CT myelography

CT myelography

Neuroimaging A technique that combines myelography with CT imaging to evaluate the spinal cord, and related neural and bone structures. See Computed tomography, Magnetic resonance imaging.
References in periodicals archive ?
Alternatively, dedicated spine imaging (such as heavily T2-weighted fat-saturated MRI or CT myelography) may demonstrate direct evidence of a CSF leak.
Although CT myelography is the gold standard method for showing the CSF leakage site, we preferred MR myelography because we did not want to take the risk of increasing CSF hypotension that could have been induced by dural puncture in CT myelography in our comatose patient.
* A recently discovered cause of spontaneous intracranial hypotension (SIH) in some patients is a cerebrospinal fluid (CSF)-venous fistula, and the hyperdense paraspinal vein sign on CT myelography (CTM) is a recently described sign strongly suggestive of this entity.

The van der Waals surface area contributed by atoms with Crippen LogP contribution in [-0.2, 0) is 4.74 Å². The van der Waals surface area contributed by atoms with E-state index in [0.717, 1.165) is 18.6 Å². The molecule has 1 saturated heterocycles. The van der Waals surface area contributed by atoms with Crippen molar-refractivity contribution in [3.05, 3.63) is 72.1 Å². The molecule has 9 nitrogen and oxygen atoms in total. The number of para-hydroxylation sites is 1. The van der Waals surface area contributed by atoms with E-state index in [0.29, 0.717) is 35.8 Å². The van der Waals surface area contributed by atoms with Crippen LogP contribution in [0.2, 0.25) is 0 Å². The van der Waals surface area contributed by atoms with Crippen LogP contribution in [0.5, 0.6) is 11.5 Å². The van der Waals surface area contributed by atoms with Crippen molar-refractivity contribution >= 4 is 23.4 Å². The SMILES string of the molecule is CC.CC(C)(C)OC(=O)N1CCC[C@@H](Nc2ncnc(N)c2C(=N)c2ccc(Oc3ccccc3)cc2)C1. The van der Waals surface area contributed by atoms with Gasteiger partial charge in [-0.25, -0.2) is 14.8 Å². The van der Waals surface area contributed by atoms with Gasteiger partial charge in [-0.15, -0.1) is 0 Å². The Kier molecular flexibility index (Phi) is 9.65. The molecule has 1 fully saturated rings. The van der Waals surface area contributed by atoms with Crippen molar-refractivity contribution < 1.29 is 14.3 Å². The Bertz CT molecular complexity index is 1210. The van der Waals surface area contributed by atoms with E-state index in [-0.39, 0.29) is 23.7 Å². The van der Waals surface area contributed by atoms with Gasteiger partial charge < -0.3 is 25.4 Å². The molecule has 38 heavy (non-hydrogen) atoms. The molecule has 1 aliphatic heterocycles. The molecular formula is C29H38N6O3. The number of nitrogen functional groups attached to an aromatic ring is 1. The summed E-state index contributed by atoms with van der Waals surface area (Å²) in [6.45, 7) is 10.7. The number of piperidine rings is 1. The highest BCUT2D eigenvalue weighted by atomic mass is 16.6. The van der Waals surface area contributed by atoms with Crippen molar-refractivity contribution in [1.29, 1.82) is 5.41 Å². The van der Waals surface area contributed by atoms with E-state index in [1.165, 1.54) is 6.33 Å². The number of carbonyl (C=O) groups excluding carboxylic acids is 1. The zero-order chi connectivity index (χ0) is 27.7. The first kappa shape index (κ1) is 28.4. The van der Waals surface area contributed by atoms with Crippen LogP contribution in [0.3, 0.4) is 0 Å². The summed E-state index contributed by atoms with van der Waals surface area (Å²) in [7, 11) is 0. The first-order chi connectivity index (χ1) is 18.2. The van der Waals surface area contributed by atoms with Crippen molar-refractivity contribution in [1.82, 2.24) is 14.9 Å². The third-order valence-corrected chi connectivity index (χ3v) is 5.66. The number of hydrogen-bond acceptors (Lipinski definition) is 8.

As for intrathecal use in CT myelography, first-generation high osmolality contrast agents could not be used due to neurotoxicity.
In CT myelography, the spinal cord is evaluated using an intrathecal contrast agent.
Though lots of imaging modalities are there for the diagnosis of spinal tumours, which includes Plain Radiographs, Contrast Myelography, CT Scan, CT Myelography, none of the above-mentioned modalities are comparable to MRI in evaluation of spinal tumours.
CT myelography remains an alternative method when MRI is unavailable or cannot be used because of uncontrolled pain, patient size, implanted metallic objects, the inability to lay flat during the exam time, or severe claustrophobia.
CT myelography is used in patients who are intolerant of closed spaces or who cannot undergo MRI9.
CT myelography and MR imaging of extramedullary cysts of the spinal canal in adult and pediatric patients.
In this study we looked at three groups: (a) controls representing 16 patients who underwent elective CT myelography, (b) patients considered positive xanthochromia with net bilirubin absorbances >0.015, and (c) patients with equivocal values with net bilirubin absorbances from 0.005 to 0.014.
When performing dynamic CT myelography, patients are positioned prone in Trendelenburg position typically using a large foam wedge with the hips elevated above the craniocervical junction to ensure downward trajectory of contrast flow.